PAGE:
H JONES VC: The Life and Death of an Unusual Hero
Bolia, Robert S., Military Review
H JONES VC: The Life and Death of an Unusual Hero, John Wilsey, Hutchinson, London, 2003, 320 pages, $18.99.
John Wilsey's H Jones VC: The Life and Death of an Unusual Hero is an unusual book as military biographies go. Some readers might wonder why the life of lieutenant Colonel Herbert "H" Jones is of sufficient interest to be the subject of a biography. As the last person to win the Victoria Cross for his actions during the Falklands War, he was notorious in British Army circles and much better known for the actions that led to his death than for a distinguished life.
Despite his lack of training as a writer or a historian, Wilsey has crafted a well-written and researched biography of fellow soldier Jones. Using primary sources, including letters Jones exchanged with his wife, Wilsey develops a vivid portrait of the man and the professional soldier and explains Jones' final action-the single-handed charge against an entrenched Argentine position that earned him the Victoria Cross.
Jones's story, which is interesting and moving, describes a particular British officer at a particular point in history. It also describes the modern British regimental system and Jones's successful rise. Perhaps no one is more qualified than Wilsey to provide that account. Wilsey served with Jones in the Devonshire and Dorset Regiment and subsequently became the Joint Commander of all British Forces in the former Republic of Yugoslavia.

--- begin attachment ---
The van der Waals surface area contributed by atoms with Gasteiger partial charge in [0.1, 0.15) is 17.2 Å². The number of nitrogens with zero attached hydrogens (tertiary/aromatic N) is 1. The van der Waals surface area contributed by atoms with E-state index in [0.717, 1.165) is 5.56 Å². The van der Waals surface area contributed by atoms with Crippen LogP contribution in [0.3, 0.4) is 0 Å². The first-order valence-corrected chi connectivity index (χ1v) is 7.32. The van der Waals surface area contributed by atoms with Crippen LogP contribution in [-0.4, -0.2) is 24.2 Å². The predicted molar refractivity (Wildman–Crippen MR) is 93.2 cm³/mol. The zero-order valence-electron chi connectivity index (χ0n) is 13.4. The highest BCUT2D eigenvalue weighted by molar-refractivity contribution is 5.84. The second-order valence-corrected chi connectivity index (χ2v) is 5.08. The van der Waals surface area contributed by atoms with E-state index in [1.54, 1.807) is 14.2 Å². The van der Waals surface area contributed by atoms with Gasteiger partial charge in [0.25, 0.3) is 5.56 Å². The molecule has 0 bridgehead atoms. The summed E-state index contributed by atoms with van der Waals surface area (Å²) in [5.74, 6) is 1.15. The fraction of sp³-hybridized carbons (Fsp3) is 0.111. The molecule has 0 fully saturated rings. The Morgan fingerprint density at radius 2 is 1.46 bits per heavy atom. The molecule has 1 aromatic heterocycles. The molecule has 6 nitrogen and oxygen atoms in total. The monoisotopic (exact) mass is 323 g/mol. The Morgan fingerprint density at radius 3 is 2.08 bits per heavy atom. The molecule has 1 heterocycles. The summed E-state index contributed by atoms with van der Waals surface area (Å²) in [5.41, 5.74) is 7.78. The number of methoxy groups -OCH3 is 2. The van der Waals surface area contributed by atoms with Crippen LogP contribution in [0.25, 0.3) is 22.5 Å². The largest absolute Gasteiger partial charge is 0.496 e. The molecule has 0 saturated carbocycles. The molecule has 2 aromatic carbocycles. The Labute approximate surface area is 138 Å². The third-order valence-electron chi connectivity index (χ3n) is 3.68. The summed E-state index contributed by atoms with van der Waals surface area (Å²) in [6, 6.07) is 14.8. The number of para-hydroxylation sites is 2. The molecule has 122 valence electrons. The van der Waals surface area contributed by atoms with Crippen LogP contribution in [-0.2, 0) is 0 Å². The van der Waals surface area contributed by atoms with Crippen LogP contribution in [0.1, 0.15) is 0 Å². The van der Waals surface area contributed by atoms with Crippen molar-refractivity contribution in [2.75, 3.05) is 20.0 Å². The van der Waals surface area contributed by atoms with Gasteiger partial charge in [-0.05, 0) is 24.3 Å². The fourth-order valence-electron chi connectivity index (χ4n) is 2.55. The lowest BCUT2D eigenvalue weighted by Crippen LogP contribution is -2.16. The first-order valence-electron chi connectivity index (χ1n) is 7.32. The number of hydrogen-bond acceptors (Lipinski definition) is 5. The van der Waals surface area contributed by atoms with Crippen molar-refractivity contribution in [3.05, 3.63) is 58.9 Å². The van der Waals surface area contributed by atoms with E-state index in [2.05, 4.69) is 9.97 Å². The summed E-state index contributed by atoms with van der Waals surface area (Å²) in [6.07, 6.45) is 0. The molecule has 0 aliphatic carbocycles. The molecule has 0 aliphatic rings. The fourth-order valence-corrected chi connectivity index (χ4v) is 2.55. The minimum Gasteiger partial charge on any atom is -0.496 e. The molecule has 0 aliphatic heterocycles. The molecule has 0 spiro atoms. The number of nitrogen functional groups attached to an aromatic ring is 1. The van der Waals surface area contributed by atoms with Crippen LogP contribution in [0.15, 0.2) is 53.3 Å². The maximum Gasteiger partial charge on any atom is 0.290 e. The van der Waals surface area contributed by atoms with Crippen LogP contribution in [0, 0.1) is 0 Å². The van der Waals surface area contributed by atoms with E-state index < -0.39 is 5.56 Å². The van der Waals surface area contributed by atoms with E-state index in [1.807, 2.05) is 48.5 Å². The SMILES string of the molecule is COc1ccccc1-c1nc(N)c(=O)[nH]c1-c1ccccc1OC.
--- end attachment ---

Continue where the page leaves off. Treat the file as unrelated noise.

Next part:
The book climaxes with an account of the battles around Darwin and Goose Green, which are also described in Mark Adkin's Goose Green: A Battle is Fought to be Won (Trans-Atlantic Publications, Philadelphia, PA, 1992) and Spencer Fitz-Gibbon's Not Mentioned in Despatches: The History and Mythology of the Battle of Goose Green (Lutterworth Press, Cambridge, UK, 2001). …